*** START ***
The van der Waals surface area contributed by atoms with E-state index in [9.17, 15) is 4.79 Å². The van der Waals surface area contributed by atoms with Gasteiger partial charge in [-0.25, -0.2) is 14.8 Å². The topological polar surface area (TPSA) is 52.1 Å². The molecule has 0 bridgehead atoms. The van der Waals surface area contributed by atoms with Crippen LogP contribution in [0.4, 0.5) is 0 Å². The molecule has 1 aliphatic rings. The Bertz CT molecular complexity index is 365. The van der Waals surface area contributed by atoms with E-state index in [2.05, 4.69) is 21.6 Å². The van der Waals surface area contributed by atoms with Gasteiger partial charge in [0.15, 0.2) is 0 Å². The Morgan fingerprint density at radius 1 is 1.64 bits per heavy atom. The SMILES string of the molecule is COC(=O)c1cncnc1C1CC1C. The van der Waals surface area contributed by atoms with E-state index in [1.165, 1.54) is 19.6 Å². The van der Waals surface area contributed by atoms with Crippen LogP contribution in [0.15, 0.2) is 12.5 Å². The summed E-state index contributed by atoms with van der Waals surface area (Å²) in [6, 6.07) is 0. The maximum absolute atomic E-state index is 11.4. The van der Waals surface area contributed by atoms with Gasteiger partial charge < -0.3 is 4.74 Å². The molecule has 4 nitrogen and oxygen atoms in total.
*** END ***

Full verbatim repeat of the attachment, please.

The van der Waals surface area contributed by atoms with E-state index in [9.17, 15) is 4.79 Å². The van der Waals surface area contributed by atoms with Gasteiger partial charge in [-0.25, -0.2) is 14.8 Å². The topological polar surface area (TPSA) is 52.1 Å². The molecule has 0 bridgehead atoms. The van der Waals surface area contributed by atoms with Crippen LogP contribution in [0.4, 0.5) is 0 Å². The molecule has 1 aliphatic rings. The Bertz CT molecular complexity index is 365. The van der Waals surface area contributed by atoms with E-state index in [2.05, 4.69) is 21.6 Å². The van der Waals surface area contributed by atoms with Gasteiger partial charge in [0.15, 0.2) is 0 Å². The Morgan fingerprint density at radius 1 is 1.64 bits per heavy atom. The SMILES string of the molecule is COC(=O)c1cncnc1C1CC1C. The van der Waals surface area contributed by atoms with E-state index in [1.165, 1.54) is 19.6 Å². The van der Waals surface area contributed by atoms with Crippen LogP contribution in [0.15, 0.2) is 12.5 Å². The summed E-state index contributed by atoms with van der Waals surface area (Å²) in [6, 6.07) is 0. The maximum absolute atomic E-state index is 11.4. The van der Waals surface area contributed by atoms with Gasteiger partial charge < -0.3 is 4.74 Å². The molecule has 4 nitrogen and oxygen atoms in total.